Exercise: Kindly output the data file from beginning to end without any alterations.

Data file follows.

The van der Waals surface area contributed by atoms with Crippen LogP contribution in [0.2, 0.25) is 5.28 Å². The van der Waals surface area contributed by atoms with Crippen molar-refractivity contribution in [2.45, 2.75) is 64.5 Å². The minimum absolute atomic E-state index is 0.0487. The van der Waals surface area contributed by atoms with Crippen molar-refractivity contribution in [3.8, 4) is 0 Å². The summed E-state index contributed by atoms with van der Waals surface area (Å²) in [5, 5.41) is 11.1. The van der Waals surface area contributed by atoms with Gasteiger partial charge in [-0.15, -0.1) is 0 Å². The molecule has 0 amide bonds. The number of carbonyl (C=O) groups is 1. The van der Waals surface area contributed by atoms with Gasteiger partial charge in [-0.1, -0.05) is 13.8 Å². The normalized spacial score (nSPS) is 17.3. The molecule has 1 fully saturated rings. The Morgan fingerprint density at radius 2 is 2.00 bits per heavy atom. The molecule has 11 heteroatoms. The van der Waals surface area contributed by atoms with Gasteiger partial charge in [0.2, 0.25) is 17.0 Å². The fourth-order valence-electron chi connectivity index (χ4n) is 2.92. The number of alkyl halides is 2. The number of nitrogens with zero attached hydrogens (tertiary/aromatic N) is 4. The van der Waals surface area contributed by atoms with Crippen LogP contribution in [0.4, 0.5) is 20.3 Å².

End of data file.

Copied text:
The van der Waals surface area contributed by atoms with Crippen LogP contribution in [0.2, 0.25) is 5.28 Å². The van der Waals surface area contributed by atoms with Crippen molar-refractivity contribution in [2.45, 2.75) is 64.5 Å². The minimum absolute atomic E-state index is 0.0487. The van der Waals surface area contributed by atoms with Crippen molar-refractivity contribution in [3.8, 4) is 0 Å². The summed E-state index contributed by atoms with van der Waals surface area (Å²) in [5, 5.41) is 11.1. The van der Waals surface area contributed by atoms with Gasteiger partial charge in [-0.15, -0.1) is 0 Å². The molecule has 0 amide bonds. The number of carbonyl (C=O) groups is 1. The van der Waals surface area contributed by atoms with Gasteiger partial charge in [-0.1, -0.05) is 13.8 Å². The normalized spacial score (nSPS) is 17.3. The molecule has 1 fully saturated rings. The Morgan fingerprint density at radius 2 is 2.00 bits per heavy atom. The molecule has 11 heteroatoms. The van der Waals surface area contributed by atoms with Gasteiger partial charge in [0.2, 0.25) is 17.0 Å². The fourth-order valence-electron chi connectivity index (χ4n) is 2.92. The number of alkyl halides is 2. The number of nitrogens with zero attached hydrogens (tertiary/aromatic N) is 4. The van der Waals surface area contributed by atoms with Crippen LogP contribution in [0.4, 0.5) is 20.3 Å².